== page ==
Nancy Dunegan (27)
Colley Dunegan (7)
Julia Dunegan (5)
Martha Dunegan (2)

Louis Dunegan (30) (Black)
Asbery Dunegan (20) (Black)

John Garoy (40)

Thursday, September 3, 2015

Descendant of Abner Dunagan (1773-1852), Ezekiel's brother.

This is Tyler Dunagan and his wife Jessica Price Dunagan, who are direct descendants of Abner Dunagan (1773-1852), who was a brother to my 4th great grandfather Ezekiel Dunagan of Hall County, GA. Their father was the Rev. Joseph Dunagan (1740-1808) of Orange County, NC/Pendleton, SC. Tyler and his family live in San Diego, CA, where he serves with the U. S. Marine Corps. I met them on Facebook.

Abner is Tyler's 5th great grandfather and was married to Delila Gordon. They ended up in Habersham County, GA, where they had a son named Ira.

Ira married a girl named Elizabeth ? and later moved his family to Jasper, GA, in Pickens County. Civil War Tragedy in Pickens County GA

They had a son named Abner Dunagan, Jr. (1828-1882) who was married to Lucinda Swafford. Their son, Andrew Jackson "Jack" Dunagan (1856-1933) married Martha Rich.

They had a son born in Georgia named John Andrew Dungan in 1885 and died in Jasper, AL in 1960. He married Feribea Ellender "Emma" Uptain (1886-1952) This is Tyler's great grandparents.

They had a son, John Marvin Dunagan b. 1922, Tyler's grandfather. Marvin, as he was called, was killed in 1962 when a farm tractor he was on tipped over. His wife was Vera Tyery Dunagan(1925-1994)  Their son Anthony Theo Dunagan is Tyler's father. Is it just me or does Tyler look a lot like his grandfather John "Marvin" Dunagan.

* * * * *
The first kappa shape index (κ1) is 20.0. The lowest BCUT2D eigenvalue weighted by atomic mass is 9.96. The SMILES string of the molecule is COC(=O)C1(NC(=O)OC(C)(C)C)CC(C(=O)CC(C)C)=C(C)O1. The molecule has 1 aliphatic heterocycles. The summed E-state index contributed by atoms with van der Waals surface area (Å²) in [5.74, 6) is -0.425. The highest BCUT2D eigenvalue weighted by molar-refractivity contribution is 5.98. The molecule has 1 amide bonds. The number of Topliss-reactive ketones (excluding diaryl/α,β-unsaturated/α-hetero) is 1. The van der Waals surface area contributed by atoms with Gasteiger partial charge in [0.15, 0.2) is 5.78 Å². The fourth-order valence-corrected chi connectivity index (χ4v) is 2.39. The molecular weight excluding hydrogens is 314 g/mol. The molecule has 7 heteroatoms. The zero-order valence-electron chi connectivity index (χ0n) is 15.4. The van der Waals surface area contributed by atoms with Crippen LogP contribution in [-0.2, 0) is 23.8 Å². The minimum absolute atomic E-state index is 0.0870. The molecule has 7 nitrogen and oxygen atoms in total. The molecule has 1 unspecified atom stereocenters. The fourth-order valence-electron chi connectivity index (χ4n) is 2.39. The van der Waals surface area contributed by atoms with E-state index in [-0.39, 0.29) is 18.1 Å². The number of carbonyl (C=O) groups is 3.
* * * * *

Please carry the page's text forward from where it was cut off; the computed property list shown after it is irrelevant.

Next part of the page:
Wednesday, September 2, 2015

Dunagan Family Reunion 2015 - Descendants of Ezekiel

Mary Jane Yancey Dunagan

My great grandfather was Jeter Andrew Dunagan and he married Mary Jane Yancey on August 26, 1876, in Hall County, GA. They had the following children:
Elizabeth Anna “Lizbeth” Dunagan born 16 Nov 1879, died April 1882 in Hall County, GA
William Andrew Dunagan born Jun 1880, died 22 May 1939 in Gainesville, GA
Mary Jane Dunagan born 28 Oct 1881, died April 1882 in Gainesville, GA

All of the children died of  "the fever" including Mary Jane, except for my grand father William Andrew Dunagan for whom I am named after.

I never knew a lot about the Yancey family but recently learned that Mary Jane Yancey's father was James W. Yancey born in 1821 in Laurens County, SC. He married Sarah M. Mayfield on April 25, 1847, in Gainesville, GA. He was also a veteran of the CSA. Mary Jane Yancey was born in 1851, in Gainesville, Hall county, GA. . She had a younger sister named Nancy Yancey. Don't you know the kids at school had fun with her name.

My great grandmother's grandfather was Lewis Tillotson Yancey b. 1811 in Culpepper, VA and married Rebecca Siddall.

There are several revolutionary war soldiers from this Yancey Culpepper, Virginia line. I also found some research that suggest the Culpepper Yanceys are related to the the Bush family. (Lewis Davis Yancey's father Charles was an 8th great-grandfather to George Herbert Walker Bush, via Charles Jr, Robert, Jeremiah, Jechonias, David, Sarah Amanda Yancey WEAR, James Hutchinson Wear, Lucretia Wear WALKER, Dorothy Walker BUSH mother of George H W.Bush)

Below is research I found posted by Dennis J. Yancey, probably a very distant cousin:


By Dennis J Yancey